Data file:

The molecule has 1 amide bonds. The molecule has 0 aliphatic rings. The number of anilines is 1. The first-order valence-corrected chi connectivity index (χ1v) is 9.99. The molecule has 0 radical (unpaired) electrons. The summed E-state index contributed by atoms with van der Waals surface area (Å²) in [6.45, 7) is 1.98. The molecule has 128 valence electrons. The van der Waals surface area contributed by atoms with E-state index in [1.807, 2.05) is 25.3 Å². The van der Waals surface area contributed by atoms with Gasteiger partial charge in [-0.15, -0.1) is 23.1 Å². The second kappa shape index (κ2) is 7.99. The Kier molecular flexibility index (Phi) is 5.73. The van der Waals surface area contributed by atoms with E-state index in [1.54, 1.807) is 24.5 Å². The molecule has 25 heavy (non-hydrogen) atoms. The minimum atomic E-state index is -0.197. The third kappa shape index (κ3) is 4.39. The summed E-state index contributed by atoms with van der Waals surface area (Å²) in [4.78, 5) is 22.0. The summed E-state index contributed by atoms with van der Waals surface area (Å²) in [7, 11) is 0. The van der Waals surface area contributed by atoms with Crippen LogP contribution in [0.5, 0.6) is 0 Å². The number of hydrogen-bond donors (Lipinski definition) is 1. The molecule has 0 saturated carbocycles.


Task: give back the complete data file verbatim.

The molecule has 1 amide bonds. The molecule has 0 aliphatic rings. The number of anilines is 1. The first-order valence-corrected chi connectivity index (χ1v) is 9.99. The molecule has 0 radical (unpaired) electrons. The summed E-state index contributed by atoms with van der Waals surface area (Å²) in [6.45, 7) is 1.98. The molecule has 128 valence electrons. The van der Waals surface area contributed by atoms with E-state index in [1.807, 2.05) is 25.3 Å². The van der Waals surface area contributed by atoms with Gasteiger partial charge in [-0.15, -0.1) is 23.1 Å². The second kappa shape index (κ2) is 7.99. The Kier molecular flexibility index (Phi) is 5.73. The van der Waals surface area contributed by atoms with E-state index in [1.54, 1.807) is 24.5 Å². The molecule has 25 heavy (non-hydrogen) atoms. The minimum atomic E-state index is -0.197. The third kappa shape index (κ3) is 4.39. The summed E-state index contributed by atoms with van der Waals surface area (Å²) in [4.78, 5) is 22.0. The summed E-state index contributed by atoms with van der Waals surface area (Å²) in [7, 11) is 0. The van der Waals surface area contributed by atoms with Crippen LogP contribution in [0.5, 0.6) is 0 Å². The number of hydrogen-bond donors (Lipinski definition) is 1. The molecule has 0 saturated carbocycles.